The 1990s endeavors that brought emerging filmmakers to international film festivals
Along with the emergence of the internet, the 1990s Japanese film industry heralded an era that enabled young filmmakers born in the 1960s to bring their films directly to global markets through major screenings at international film festivals. The deconstruction of the existing studio system accelerated as conditions emerged through dynamic crossovers with filmmakers, critics and distributors each discovering new talent.
Shochiku producer Okuyama Kazuyoshi was an early mover among the major film studios in the discovery new talent. He sounded out Beat Takeshi when Fukasaku Kinji bowed out of a project, which gave birth to film director Kitano Takeshi and his debut film “Violent Cop”. With this film Okuyama also nurtured Ichiyama Shozo, the film’s producer who later contributed to international film festivals and became director of the Tokyo International Film Festival. Kitano had a major impact on filmmakers with his “world that transmits unexpected violence” appearing as praise for upcoming global luminaries Kurosawa Kiyoshi, Miike Takashi and Aoyama Shinji. In May 1993 his third film “Sonatine” was screened in the Un Certain Regard section at the 46th Cannes Film Festival (Somai Shinji’s “Moving” was another selection that year) and was invited to the London Film Festival the following year. In 1997 “Hana-bi” won the highest honor at the Venice Film Festival with the Golden Lion. At Cannes in 1997 Imamura Shohei’s “Unagi” won the top honor with the Palme d'Or and Kawase Namoi’s “Suzaku” won the Camera d’Or, the prize for best new director.
Kawase’s film was produced by Sento Takenori, who moved into film from the steel industry. At then-WOWOW he produced debut films for filmmakers of the same generation, namely Riju Go’s “BeRLiN” (1995), Aoyama Shinji’s “Helpless” (1996) and Suwa Nobuhiro’s “2/Duo” (1999), and after producing Nakata Hideo’s “Don’t Look Up” (1996) they teamed up once again for the hit “Ring”, which set the stage for the horror boom that made its way to Hollywood. Sento also produced numerous films helmed by Aoyama Shinji. The 3 hour 37 minute black-and-white “Eureka” (2000) won the International Federation of Film Critics Prize and the Prize of the Ecumenical Jury at Cannes, and the film deserves recognition as an achievement that expanded the breadth of Japanese cinematic expression. Aoyama tragically passed away on March 21, 2022, working on a new film with Sento until the very end.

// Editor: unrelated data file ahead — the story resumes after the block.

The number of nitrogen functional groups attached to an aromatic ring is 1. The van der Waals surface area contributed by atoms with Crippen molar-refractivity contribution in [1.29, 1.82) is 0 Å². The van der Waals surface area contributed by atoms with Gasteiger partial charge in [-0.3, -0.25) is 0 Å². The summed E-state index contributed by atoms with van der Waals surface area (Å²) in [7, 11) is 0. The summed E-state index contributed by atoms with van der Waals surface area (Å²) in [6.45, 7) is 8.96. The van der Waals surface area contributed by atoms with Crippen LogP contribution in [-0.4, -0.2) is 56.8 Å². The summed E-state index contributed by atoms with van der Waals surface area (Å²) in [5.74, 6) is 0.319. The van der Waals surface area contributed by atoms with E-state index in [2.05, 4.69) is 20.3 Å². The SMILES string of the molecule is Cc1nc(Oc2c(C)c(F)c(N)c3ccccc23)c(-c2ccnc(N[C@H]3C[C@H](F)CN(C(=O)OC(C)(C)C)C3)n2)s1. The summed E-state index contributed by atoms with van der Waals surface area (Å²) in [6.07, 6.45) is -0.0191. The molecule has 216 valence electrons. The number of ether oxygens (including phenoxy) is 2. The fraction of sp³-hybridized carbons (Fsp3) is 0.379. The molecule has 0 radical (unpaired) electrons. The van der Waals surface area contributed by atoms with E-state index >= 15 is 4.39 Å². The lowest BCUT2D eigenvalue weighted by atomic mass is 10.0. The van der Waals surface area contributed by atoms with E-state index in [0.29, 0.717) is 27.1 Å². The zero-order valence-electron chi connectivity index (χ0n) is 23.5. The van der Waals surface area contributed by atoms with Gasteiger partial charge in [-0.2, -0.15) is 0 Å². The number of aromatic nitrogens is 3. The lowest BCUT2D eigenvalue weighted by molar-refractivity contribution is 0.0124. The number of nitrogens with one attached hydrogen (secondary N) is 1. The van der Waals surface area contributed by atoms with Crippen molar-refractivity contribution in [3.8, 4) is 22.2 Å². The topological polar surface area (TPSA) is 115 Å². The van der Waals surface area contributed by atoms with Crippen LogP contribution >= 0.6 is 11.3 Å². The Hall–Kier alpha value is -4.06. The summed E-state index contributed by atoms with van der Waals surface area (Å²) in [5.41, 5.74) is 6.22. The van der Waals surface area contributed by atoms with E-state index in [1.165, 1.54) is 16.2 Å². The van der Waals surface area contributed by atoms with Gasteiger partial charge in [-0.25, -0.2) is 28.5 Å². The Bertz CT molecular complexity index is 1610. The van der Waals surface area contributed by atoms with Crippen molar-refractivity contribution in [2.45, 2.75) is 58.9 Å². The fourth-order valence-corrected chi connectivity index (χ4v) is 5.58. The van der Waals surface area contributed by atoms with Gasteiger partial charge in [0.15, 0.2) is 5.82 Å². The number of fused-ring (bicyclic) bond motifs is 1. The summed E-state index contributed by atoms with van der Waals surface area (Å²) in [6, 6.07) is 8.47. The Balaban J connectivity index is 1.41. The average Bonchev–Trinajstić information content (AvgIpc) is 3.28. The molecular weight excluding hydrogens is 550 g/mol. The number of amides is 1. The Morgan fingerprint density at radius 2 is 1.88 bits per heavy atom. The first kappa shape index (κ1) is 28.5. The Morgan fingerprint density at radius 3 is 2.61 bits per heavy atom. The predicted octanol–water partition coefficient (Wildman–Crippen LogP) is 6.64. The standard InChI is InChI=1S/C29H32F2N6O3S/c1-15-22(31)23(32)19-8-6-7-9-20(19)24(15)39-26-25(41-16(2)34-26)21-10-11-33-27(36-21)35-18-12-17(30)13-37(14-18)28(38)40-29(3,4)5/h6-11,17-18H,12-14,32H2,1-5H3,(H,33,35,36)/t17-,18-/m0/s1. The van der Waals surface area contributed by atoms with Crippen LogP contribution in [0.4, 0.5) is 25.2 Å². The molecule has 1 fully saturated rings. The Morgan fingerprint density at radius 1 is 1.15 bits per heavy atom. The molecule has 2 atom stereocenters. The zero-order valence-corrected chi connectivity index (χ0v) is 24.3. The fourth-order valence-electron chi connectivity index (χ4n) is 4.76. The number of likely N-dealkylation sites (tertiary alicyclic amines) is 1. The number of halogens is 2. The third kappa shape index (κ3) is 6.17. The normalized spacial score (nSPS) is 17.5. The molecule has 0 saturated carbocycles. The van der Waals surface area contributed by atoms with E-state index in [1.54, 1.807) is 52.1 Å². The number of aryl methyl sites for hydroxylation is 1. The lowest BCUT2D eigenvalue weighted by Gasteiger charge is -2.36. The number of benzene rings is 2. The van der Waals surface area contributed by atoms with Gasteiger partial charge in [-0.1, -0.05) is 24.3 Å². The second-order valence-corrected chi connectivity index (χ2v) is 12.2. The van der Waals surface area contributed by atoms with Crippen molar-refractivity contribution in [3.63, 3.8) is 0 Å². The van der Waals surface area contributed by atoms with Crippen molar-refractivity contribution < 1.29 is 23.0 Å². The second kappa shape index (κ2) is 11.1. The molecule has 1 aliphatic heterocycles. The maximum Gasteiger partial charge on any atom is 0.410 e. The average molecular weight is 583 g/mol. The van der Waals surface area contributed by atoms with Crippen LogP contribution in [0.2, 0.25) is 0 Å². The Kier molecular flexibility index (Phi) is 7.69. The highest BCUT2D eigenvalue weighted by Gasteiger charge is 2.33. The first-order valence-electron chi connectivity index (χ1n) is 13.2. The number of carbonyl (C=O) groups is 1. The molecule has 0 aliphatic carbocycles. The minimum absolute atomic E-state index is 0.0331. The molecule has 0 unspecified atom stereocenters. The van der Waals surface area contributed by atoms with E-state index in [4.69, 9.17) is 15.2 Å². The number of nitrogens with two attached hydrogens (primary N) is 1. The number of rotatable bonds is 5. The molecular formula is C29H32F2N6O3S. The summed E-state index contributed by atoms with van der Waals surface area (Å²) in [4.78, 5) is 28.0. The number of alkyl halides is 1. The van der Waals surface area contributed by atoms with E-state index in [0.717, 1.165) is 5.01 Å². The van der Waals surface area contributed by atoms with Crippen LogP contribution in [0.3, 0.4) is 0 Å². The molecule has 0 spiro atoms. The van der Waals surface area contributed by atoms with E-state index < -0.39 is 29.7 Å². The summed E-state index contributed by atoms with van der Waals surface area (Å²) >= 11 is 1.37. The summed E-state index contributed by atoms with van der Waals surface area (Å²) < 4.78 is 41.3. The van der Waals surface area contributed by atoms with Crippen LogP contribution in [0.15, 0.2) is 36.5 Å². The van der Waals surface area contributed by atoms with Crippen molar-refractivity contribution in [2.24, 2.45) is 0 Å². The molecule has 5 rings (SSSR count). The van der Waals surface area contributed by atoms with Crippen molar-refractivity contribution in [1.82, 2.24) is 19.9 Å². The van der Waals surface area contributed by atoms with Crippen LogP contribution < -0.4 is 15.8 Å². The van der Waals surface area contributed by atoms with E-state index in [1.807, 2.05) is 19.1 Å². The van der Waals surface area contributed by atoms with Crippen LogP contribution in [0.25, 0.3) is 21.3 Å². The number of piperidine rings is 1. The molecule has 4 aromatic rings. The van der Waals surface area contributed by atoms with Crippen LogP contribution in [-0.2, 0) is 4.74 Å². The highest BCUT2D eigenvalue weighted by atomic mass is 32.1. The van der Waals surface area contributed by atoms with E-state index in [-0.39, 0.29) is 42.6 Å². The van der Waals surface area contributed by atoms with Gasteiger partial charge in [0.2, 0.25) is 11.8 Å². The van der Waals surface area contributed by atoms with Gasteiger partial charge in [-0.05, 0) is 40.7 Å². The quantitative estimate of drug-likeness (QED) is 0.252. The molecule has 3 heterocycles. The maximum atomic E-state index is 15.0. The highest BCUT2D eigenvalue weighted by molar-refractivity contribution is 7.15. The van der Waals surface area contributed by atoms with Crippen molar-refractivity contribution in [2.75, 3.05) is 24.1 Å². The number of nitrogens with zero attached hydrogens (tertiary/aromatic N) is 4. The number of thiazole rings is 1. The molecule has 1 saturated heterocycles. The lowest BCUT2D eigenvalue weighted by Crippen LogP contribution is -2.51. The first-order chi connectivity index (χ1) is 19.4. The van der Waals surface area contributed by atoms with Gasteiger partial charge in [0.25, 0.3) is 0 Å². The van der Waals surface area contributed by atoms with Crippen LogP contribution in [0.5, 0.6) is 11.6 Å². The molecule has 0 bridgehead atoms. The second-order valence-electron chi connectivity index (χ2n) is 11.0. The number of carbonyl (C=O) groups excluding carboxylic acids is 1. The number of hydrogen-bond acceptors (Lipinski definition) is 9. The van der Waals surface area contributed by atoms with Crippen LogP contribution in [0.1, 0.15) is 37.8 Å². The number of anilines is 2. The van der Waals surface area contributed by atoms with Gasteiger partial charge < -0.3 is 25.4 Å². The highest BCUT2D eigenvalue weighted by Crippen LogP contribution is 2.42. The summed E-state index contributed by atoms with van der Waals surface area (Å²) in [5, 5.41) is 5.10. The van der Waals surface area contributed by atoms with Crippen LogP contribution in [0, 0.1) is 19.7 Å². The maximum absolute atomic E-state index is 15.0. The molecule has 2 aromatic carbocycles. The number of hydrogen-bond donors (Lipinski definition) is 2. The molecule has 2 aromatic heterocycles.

International film festival screenings of films by directors in their 20s and 30s were also enabled through domestic support from the Japan Foundation and Pia Film Festival, as well as the presence of film festival programmers and film critics. Marco Muller was known by all in the film world, and he curated the Asian film selection and collaborated with the Venice International Film Festival from 1980 through 1994. British film critic Tony Rayns programmed numerous film festivals and championed Kitano Takeshi and Miike Takashi in Europe, and Jean‐Michel Frodon wrote about the pioneering nature of Kurosawa Kiyoshi’s “CURE” (1997) in France’s ‘Le Monde’.
Also, Wouter Barendrecht from the Netherlands supported both production and distribution for diverse filmmakers in Asia. In the 1990s his company Fortissimo Films handled world sales for Tsukamoto Shinya’s “TETUSO 2 THE BODY HAMMER” (1991), Mitani Koki’s “Welcome Back, Mr. McDonald” (1997) and Suwa Nobuhiro’s “M/OTHER” (1999). In 1997 he established a base in Hong Kong at the invitation of Wong Kar-wai and embarked on Asia-wide projects. He was also a producer for “Norwegian Wood”, the adaptation of Murakami Haruki’s novel directed by France-based Trần Anh Hùng. One of his most important films was Kurosawa Kiyoshi’s “Tokyo Sonata” (2010). Barendrecht tragically passed away in 2009 at the young age of 43. His name lives on through the esteemed Wouter Barendrecht Award for young talent at the Hong Kong-Asia Film Financing Forum (HAF) held in conjuction with the Hong Kong International Film Festival.
On March 28, 2022, Hamaguchi Ryusuke’s “Drive My Car” was honored with the Academy Award for best international film. The lead producer was Bitters End (headed by Sadai Yuji), which distributed “Suzaku” by Kawase Naomi, who launched her international career in 1997 at Cannes. Now in their 50s, those filmmakers from the 1990s engaged in endeavors that are now bearing fruit through their collaborations with young filmmakers.